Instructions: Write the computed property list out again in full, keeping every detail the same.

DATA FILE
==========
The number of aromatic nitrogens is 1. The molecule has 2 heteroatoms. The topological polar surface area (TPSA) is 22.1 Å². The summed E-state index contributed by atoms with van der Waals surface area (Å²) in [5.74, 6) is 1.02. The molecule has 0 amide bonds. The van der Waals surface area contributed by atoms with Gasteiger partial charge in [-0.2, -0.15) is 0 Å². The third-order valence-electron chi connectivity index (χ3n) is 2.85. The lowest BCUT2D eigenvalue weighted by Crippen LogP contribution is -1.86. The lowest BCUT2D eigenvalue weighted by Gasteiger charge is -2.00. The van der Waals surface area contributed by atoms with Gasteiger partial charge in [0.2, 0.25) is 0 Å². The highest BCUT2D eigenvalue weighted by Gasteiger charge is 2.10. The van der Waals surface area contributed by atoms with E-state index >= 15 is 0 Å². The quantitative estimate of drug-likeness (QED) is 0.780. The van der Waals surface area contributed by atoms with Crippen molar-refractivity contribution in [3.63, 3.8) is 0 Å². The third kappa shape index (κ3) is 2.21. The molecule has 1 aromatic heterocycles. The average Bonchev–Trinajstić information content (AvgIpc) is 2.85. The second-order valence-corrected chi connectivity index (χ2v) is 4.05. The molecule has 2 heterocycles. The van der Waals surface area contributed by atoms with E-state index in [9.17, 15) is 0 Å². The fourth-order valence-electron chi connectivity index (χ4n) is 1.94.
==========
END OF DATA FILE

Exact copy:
The number of aromatic nitrogens is 1. The molecule has 2 heteroatoms. The topological polar surface area (TPSA) is 22.1 Å². The summed E-state index contributed by atoms with van der Waals surface area (Å²) in [5.74, 6) is 1.02. The molecule has 0 amide bonds. The van der Waals surface area contributed by atoms with Gasteiger partial charge in [-0.2, -0.15) is 0 Å². The third-order valence-electron chi connectivity index (χ3n) is 2.85. The lowest BCUT2D eigenvalue weighted by Crippen LogP contribution is -1.86. The lowest BCUT2D eigenvalue weighted by Gasteiger charge is -2.00. The van der Waals surface area contributed by atoms with Gasteiger partial charge in [0.2, 0.25) is 0 Å². The highest BCUT2D eigenvalue weighted by Gasteiger charge is 2.10. The van der Waals surface area contributed by atoms with E-state index >= 15 is 0 Å². The quantitative estimate of drug-likeness (QED) is 0.780. The van der Waals surface area contributed by atoms with Crippen molar-refractivity contribution in [3.63, 3.8) is 0 Å². The third kappa shape index (κ3) is 2.21. The molecule has 1 aromatic heterocycles. The average Bonchev–Trinajstić information content (AvgIpc) is 2.85. The second-order valence-corrected chi connectivity index (χ2v) is 4.05. The molecule has 2 heterocycles. The van der Waals surface area contributed by atoms with E-state index in [9.17, 15) is 0 Å². The fourth-order valence-electron chi connectivity index (χ4n) is 1.94.